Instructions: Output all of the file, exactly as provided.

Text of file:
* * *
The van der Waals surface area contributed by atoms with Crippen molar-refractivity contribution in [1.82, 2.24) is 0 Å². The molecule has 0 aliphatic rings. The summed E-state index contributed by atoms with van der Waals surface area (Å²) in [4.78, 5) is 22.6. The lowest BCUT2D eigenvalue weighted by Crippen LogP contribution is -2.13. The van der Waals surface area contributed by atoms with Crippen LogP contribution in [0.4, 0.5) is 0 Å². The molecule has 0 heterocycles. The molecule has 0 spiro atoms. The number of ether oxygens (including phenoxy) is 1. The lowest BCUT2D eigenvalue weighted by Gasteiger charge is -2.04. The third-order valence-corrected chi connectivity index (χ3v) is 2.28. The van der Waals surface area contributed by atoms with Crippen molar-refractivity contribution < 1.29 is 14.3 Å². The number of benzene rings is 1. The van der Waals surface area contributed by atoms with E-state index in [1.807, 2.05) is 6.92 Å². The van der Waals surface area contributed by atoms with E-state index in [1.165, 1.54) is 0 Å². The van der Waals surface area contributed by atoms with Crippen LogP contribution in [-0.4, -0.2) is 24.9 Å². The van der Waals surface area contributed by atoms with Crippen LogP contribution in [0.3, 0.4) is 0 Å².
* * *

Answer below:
The van der Waals surface area contributed by atoms with Crippen molar-refractivity contribution in [1.82, 2.24) is 0 Å². The molecule has 0 aliphatic rings. The summed E-state index contributed by atoms with van der Waals surface area (Å²) in [4.78, 5) is 22.6. The lowest BCUT2D eigenvalue weighted by Crippen LogP contribution is -2.13. The van der Waals surface area contributed by atoms with Crippen LogP contribution in [0.4, 0.5) is 0 Å². The molecule has 0 heterocycles. The molecule has 0 spiro atoms. The number of ether oxygens (including phenoxy) is 1. The lowest BCUT2D eigenvalue weighted by Gasteiger charge is -2.04. The third-order valence-corrected chi connectivity index (χ3v) is 2.28. The van der Waals surface area contributed by atoms with Crippen molar-refractivity contribution < 1.29 is 14.3 Å². The number of benzene rings is 1. The van der Waals surface area contributed by atoms with E-state index in [1.807, 2.05) is 6.92 Å². The van der Waals surface area contributed by atoms with E-state index in [1.165, 1.54) is 0 Å². The van der Waals surface area contributed by atoms with Crippen LogP contribution in [-0.4, -0.2) is 24.9 Å². The van der Waals surface area contributed by atoms with Crippen LogP contribution in [0.3, 0.4) is 0 Å².